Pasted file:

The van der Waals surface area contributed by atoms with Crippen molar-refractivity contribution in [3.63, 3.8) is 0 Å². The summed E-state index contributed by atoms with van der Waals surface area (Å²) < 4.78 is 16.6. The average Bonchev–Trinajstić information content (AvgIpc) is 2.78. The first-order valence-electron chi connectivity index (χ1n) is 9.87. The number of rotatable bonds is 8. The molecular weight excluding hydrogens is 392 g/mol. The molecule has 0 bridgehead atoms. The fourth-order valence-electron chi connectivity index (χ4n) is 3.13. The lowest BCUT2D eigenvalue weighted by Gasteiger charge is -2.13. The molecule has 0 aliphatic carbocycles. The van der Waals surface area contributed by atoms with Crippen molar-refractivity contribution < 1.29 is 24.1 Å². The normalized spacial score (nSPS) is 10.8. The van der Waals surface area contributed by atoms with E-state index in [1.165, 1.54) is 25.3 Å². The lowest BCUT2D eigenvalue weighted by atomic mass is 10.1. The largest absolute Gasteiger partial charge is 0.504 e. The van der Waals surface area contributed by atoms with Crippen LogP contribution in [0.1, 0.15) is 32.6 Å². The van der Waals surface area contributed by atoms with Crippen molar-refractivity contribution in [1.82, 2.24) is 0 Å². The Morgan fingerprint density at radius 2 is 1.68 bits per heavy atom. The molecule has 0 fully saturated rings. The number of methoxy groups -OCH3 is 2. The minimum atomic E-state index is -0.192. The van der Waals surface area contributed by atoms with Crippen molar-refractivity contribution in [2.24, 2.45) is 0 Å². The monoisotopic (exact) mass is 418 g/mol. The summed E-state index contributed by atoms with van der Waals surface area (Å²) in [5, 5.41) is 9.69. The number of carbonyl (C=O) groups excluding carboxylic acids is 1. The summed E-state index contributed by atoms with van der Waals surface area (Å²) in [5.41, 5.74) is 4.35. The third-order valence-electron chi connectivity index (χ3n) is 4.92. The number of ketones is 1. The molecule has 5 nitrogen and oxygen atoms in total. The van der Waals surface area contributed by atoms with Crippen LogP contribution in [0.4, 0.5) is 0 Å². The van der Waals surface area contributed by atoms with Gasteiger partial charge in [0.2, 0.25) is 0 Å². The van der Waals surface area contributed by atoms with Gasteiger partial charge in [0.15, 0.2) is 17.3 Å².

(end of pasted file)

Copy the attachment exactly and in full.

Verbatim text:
The van der Waals surface area contributed by atoms with Crippen molar-refractivity contribution in [3.63, 3.8) is 0 Å². The summed E-state index contributed by atoms with van der Waals surface area (Å²) < 4.78 is 16.6. The average Bonchev–Trinajstić information content (AvgIpc) is 2.78. The first-order valence-electron chi connectivity index (χ1n) is 9.87. The number of rotatable bonds is 8. The molecular weight excluding hydrogens is 392 g/mol. The molecule has 0 bridgehead atoms. The fourth-order valence-electron chi connectivity index (χ4n) is 3.13. The lowest BCUT2D eigenvalue weighted by Gasteiger charge is -2.13. The molecule has 0 aliphatic carbocycles. The van der Waals surface area contributed by atoms with Crippen molar-refractivity contribution < 1.29 is 24.1 Å². The normalized spacial score (nSPS) is 10.8. The van der Waals surface area contributed by atoms with E-state index in [1.165, 1.54) is 25.3 Å². The lowest BCUT2D eigenvalue weighted by atomic mass is 10.1. The largest absolute Gasteiger partial charge is 0.504 e. The van der Waals surface area contributed by atoms with Crippen LogP contribution in [0.1, 0.15) is 32.6 Å². The van der Waals surface area contributed by atoms with Crippen molar-refractivity contribution in [1.82, 2.24) is 0 Å². The Morgan fingerprint density at radius 2 is 1.68 bits per heavy atom. The molecule has 0 fully saturated rings. The number of methoxy groups -OCH3 is 2. The minimum atomic E-state index is -0.192. The van der Waals surface area contributed by atoms with Crippen molar-refractivity contribution in [2.24, 2.45) is 0 Å². The monoisotopic (exact) mass is 418 g/mol. The summed E-state index contributed by atoms with van der Waals surface area (Å²) in [5, 5.41) is 9.69. The number of carbonyl (C=O) groups excluding carboxylic acids is 1. The summed E-state index contributed by atoms with van der Waals surface area (Å²) in [5.41, 5.74) is 4.35. The third-order valence-electron chi connectivity index (χ3n) is 4.92. The number of ketones is 1. The molecule has 5 nitrogen and oxygen atoms in total. The van der Waals surface area contributed by atoms with Crippen LogP contribution in [0.4, 0.5) is 0 Å². The van der Waals surface area contributed by atoms with Gasteiger partial charge in [0.2, 0.25) is 0 Å². The van der Waals surface area contributed by atoms with Gasteiger partial charge in [0.15, 0.2) is 17.3 Å².